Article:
Europe

'King of Ireland' law repealed by Irish government

Book and gavel Image copyright Thinkstock
Image caption The Irish government is repealing thousands of outdated laws

A law stating that the Queen is "king of Ireland" is among thousands of obsolete statutes to be repealed by the Irish government.

It is one of 5,782 regulations and orders dating from before the Republic of Ireland became independent that are being cleared from the statute books.

It is the largest repeal of outdated laws carried out in any country.

The 1542 proclamation being repealed declares that the English crown shall be "King of Ireland".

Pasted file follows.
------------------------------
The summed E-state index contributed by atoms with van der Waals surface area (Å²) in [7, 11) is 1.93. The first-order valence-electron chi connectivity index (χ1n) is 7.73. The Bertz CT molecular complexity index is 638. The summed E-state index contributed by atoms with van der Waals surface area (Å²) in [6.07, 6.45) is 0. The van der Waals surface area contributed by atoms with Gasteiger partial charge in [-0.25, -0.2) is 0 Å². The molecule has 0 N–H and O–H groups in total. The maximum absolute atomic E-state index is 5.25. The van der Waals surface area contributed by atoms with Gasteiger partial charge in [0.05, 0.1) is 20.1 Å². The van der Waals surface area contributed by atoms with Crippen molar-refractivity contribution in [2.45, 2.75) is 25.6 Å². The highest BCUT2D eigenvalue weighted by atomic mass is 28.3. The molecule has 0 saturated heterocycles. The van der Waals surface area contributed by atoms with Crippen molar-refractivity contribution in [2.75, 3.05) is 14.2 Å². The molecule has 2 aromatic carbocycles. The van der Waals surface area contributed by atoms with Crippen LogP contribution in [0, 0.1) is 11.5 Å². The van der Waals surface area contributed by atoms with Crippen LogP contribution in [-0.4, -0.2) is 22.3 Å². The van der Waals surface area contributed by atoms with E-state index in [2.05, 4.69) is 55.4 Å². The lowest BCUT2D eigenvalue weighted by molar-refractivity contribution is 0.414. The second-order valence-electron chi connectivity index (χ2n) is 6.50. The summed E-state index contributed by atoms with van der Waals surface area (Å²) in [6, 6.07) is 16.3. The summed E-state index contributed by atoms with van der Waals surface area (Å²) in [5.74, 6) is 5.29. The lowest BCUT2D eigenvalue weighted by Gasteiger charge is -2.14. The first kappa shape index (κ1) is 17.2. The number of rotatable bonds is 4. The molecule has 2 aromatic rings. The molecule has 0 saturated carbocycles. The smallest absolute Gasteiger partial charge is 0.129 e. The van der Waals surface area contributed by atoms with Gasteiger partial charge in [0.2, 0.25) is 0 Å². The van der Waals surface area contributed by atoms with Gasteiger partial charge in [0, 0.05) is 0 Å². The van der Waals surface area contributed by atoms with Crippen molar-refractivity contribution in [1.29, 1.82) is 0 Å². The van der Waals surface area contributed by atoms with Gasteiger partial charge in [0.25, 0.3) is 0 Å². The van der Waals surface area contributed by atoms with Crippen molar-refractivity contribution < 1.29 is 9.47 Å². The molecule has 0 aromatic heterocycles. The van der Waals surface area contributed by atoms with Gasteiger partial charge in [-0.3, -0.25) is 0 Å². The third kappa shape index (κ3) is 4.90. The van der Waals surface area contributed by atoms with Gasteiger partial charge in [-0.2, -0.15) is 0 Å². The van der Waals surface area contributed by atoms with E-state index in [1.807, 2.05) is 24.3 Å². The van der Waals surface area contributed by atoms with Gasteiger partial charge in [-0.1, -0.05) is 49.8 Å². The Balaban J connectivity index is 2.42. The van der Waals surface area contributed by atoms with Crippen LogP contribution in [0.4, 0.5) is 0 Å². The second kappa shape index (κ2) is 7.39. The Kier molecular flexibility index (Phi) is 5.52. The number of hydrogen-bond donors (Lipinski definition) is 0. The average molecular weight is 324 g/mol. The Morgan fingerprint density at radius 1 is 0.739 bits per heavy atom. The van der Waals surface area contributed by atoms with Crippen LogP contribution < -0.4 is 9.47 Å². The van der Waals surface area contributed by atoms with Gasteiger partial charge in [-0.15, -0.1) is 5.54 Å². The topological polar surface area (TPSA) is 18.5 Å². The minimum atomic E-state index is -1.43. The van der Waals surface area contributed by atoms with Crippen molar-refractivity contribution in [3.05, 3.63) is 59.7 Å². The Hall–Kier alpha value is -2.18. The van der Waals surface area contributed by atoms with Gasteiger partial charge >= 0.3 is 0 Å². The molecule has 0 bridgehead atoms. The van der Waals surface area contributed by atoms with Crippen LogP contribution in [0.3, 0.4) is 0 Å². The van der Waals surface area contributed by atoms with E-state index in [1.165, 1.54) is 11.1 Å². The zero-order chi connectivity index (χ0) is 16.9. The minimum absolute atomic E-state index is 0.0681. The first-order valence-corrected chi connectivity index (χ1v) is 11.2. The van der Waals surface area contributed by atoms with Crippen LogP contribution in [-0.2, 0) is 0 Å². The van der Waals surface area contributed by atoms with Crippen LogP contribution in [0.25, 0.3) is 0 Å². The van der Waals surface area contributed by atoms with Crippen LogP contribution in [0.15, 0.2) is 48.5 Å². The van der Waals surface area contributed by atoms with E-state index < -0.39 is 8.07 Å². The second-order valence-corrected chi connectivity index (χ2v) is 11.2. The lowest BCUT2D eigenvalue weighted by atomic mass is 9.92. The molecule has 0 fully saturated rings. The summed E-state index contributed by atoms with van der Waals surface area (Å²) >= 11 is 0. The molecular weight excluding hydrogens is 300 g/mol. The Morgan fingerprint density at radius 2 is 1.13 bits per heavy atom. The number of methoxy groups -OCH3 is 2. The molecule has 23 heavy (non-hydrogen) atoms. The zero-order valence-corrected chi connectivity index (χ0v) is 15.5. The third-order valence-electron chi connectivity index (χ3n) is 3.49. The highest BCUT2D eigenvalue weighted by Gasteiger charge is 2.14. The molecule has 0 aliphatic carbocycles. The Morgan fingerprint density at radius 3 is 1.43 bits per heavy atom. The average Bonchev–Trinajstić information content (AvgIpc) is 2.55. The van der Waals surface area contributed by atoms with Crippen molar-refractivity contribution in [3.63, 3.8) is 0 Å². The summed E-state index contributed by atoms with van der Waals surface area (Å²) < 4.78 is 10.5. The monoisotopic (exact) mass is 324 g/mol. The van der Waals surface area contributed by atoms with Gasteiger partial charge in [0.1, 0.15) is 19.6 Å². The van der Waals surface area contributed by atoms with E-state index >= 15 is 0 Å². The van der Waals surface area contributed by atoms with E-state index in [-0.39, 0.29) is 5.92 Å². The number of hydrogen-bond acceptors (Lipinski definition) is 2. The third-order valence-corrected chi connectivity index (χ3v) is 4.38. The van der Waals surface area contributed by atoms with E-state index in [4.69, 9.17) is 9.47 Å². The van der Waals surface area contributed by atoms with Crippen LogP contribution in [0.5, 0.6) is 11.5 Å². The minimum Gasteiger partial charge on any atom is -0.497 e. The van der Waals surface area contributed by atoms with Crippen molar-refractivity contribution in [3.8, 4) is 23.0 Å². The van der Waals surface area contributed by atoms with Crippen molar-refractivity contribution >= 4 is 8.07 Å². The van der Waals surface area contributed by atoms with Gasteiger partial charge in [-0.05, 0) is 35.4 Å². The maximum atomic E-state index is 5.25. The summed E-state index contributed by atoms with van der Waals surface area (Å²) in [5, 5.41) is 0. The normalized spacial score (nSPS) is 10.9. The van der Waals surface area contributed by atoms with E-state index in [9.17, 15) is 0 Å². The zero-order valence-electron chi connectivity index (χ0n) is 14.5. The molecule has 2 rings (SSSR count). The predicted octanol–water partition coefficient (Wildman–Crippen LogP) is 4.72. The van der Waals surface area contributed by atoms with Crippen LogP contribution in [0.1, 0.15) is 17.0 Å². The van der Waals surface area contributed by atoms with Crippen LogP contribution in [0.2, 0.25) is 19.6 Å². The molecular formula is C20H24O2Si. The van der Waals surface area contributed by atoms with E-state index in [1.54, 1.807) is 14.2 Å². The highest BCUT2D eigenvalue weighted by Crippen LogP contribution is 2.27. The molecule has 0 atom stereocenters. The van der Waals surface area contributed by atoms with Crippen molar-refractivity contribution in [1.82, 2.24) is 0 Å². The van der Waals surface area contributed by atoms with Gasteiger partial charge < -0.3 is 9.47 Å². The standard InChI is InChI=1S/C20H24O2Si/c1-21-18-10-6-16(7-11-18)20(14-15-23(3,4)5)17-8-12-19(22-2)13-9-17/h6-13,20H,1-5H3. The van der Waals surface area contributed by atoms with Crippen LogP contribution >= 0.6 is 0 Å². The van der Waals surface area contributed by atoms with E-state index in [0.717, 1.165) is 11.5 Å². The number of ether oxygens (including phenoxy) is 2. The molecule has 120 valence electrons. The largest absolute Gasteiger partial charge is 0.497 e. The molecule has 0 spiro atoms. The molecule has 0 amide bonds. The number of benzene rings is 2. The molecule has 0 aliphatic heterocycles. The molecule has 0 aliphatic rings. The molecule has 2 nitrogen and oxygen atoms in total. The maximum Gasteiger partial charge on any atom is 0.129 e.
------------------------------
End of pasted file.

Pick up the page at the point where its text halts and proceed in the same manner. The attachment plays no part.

Among the other orders listed for removal are:

  • A proclamation of 1227 to proclaim in Ireland the laws and customs of England
  • A proclamation of 1346 declaring English money to be current in Ireland
  • A proclamation of 1561 declaring Ulster king Shane O'Neill to be a traitor
  • An order from 1590 prohibiting the sale of horses out of the Pale - the area outside greater Dublin - upon pain of death
  • A declaration of 1654 ordering the removal of Catholic landowners with their wives, children and families from the provinces of Leinster, Munster and Ulster to Connacht
  • A proclamation of 1665 ordering the quarantine of ships' passengers on account of plague

Reform Minister Brendan Howlin said it would "pave the way for further simplification and modernisation measures".

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